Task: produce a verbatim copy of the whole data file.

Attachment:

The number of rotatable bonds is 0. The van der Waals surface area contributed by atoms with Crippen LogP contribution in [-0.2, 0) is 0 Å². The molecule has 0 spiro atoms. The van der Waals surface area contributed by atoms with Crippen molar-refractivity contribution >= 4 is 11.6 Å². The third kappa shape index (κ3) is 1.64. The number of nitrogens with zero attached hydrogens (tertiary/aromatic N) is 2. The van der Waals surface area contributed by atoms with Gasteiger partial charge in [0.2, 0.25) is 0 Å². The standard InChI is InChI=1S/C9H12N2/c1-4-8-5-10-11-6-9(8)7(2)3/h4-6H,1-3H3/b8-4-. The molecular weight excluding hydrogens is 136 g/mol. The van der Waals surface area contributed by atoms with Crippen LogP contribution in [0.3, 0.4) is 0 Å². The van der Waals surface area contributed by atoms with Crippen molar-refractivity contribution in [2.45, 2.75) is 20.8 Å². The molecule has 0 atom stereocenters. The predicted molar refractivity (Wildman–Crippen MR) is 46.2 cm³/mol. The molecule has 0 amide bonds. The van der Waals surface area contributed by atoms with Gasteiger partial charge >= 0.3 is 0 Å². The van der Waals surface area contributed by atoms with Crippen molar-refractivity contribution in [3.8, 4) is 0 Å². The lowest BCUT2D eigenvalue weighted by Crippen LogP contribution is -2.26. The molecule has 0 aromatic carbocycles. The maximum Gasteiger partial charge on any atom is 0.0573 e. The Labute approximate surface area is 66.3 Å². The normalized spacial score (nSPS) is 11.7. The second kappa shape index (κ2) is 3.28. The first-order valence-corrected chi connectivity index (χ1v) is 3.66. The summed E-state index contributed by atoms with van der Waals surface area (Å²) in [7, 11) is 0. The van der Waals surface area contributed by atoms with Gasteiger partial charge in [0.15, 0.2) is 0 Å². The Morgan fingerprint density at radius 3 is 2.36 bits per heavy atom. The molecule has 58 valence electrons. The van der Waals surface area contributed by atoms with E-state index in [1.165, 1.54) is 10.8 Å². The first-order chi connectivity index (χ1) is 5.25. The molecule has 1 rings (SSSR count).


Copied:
The number of rotatable bonds is 0. The van der Waals surface area contributed by atoms with Crippen LogP contribution in [-0.2, 0) is 0 Å². The molecule has 0 spiro atoms. The van der Waals surface area contributed by atoms with Crippen molar-refractivity contribution >= 4 is 11.6 Å². The third kappa shape index (κ3) is 1.64. The number of nitrogens with zero attached hydrogens (tertiary/aromatic N) is 2. The van der Waals surface area contributed by atoms with Gasteiger partial charge in [0.2, 0.25) is 0 Å². The standard InChI is InChI=1S/C9H12N2/c1-4-8-5-10-11-6-9(8)7(2)3/h4-6H,1-3H3/b8-4-. The molecular weight excluding hydrogens is 136 g/mol. The van der Waals surface area contributed by atoms with Crippen LogP contribution in [0.3, 0.4) is 0 Å². The van der Waals surface area contributed by atoms with Crippen molar-refractivity contribution in [2.45, 2.75) is 20.8 Å². The molecule has 0 atom stereocenters. The predicted molar refractivity (Wildman–Crippen MR) is 46.2 cm³/mol. The molecule has 0 amide bonds. The van der Waals surface area contributed by atoms with Gasteiger partial charge >= 0.3 is 0 Å². The van der Waals surface area contributed by atoms with Crippen molar-refractivity contribution in [3.8, 4) is 0 Å². The lowest BCUT2D eigenvalue weighted by Crippen LogP contribution is -2.26. The molecule has 0 aromatic carbocycles. The maximum Gasteiger partial charge on any atom is 0.0573 e. The Labute approximate surface area is 66.3 Å². The normalized spacial score (nSPS) is 11.7. The second kappa shape index (κ2) is 3.28. The first-order valence-corrected chi connectivity index (χ1v) is 3.66. The summed E-state index contributed by atoms with van der Waals surface area (Å²) in [7, 11) is 0. The van der Waals surface area contributed by atoms with Gasteiger partial charge in [0.15, 0.2) is 0 Å². The Morgan fingerprint density at radius 3 is 2.36 bits per heavy atom. The molecule has 58 valence electrons. The van der Waals surface area contributed by atoms with E-state index in [1.165, 1.54) is 10.8 Å². The first-order chi connectivity index (χ1) is 5.25. The molecule has 1 rings (SSSR count).